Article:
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Why climate change matters to GI

Does cleaning a scope lead to a significant amount of environmental waste? Find out in this bonus episode of Small Talk, Big Topics.
Small Talk Big Topics featured images (4)
Small Talk Big Topics featured images (4)

In this special bonus episode of Small Talk Big Topics, hosts Drs. Matthew Whitson and CS Tse are joined by Drs. Nitin Ahuja, assistant professor of clinical medicine at the University of Pennsylvania and Amit Patel, an esophagologist and associate professor of medicine at Duke University, for a conversation about the impact of gastroenterology and the environment.

To kick off the episode, Drs. Ahuja and Patel introduce themselves and share how they became interested in the convergence of GI and climate change. Dr. Patel became interested in green endoscopy when he learned about the topic in his cohort in the AGA Future Leaders Program. (It was during the AGA Future Leaders Program that Dr. Whitson and Dr. Patel connected and first began examining the connection between climate change and GI.) For Dr. Ahuja, he initially became interested in the topic outside of his professional work and has since tied in his work in GI and authored numerous papers on the subject. The professional connection came when he realized there are real stakes for health in climate change that nobody was talking about.

The guests start off the conversation by discussing how GI interacts with climate change. They point out the intersections of the two realms with clean water availability, nutrition and food security and healthcare infrastructure and access. Healthcare is a significant contributor to climate change because of its own massive carbon footprint. Upwards of 20 million endoscopies are performed each year and every procedure utilizes single use products, chemical waste and more. There is a lot of overuse in the endoscopic procedures and minimizing unnecessary procedures based on guidelines and evidence is one of the most important first steps to take as an industry. Even just the chemicals used to sterilize the scopes often generate lots of waste. Having more robust and granular data will help us generate more evidence-based roadmaps and approaches for best practices for reducing our carbon footprint while delivering quality care to patients.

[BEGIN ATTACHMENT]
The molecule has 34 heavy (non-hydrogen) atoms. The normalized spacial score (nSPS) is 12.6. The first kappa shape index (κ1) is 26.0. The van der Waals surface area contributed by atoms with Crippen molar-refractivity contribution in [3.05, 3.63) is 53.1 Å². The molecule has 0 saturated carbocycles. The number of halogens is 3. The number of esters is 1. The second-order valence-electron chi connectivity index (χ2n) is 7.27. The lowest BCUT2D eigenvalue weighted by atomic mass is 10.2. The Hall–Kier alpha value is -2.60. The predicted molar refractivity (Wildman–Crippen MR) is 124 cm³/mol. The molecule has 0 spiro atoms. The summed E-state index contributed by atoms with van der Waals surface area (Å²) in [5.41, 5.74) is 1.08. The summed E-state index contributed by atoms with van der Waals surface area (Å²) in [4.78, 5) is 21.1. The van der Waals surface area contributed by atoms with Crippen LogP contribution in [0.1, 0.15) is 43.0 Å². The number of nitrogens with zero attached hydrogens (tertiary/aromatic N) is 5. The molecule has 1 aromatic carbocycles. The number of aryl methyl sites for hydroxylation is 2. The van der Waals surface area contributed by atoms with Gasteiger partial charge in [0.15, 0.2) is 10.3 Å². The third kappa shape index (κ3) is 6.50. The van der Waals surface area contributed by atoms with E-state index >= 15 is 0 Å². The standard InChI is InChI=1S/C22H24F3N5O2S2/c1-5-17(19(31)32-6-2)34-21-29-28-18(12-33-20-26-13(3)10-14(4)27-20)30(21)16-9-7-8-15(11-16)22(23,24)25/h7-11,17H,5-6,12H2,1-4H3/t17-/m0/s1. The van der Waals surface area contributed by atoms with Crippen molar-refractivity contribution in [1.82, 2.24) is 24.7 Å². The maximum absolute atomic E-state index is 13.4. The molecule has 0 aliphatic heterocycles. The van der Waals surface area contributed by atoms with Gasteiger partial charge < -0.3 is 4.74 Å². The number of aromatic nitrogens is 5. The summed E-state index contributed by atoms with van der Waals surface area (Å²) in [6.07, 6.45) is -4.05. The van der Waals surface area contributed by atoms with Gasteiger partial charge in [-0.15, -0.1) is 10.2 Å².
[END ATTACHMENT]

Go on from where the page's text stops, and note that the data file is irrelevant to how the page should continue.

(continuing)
After outlining the various ways endoscopy and hepatology are influencing climate change, our guests share how climate change will affect patients. Aside from clean water availability and food security, mental health is also associated with GI diseases. Gastroenterologists are physicians first and foremost and should be thinking of health as a collective good. The downstream negative effects of climate change include microbial changes, respiratory illnesses, heat-related illness, cardiovascular disease and various others.

There are already efforts underway to implement a sustainable roadmap forward for GI, which includes the strategic plan put forward by the four major GI societies: AGA, ACG, AASLD and ASGE. The most exciting thing about the efforts has been embracing creative collaborations with industry to drive decision making. Even the smallest acts of mindfulness in the endoscopy space, such as minimizing single use jars and choosing deliberately between tools, are great and should be backed by society-based guidelines. Compared to years prior, there is now a spotlight being placed on this issue.

Before wrapping up, Drs. Ahuja and Patel pitch why people should care about GI and climate change. They remind listeners that if we do not care and do our part, then we will not be able to practice GI in the future, and while it might not affect our generation, it absolutely will affect those coming after us.

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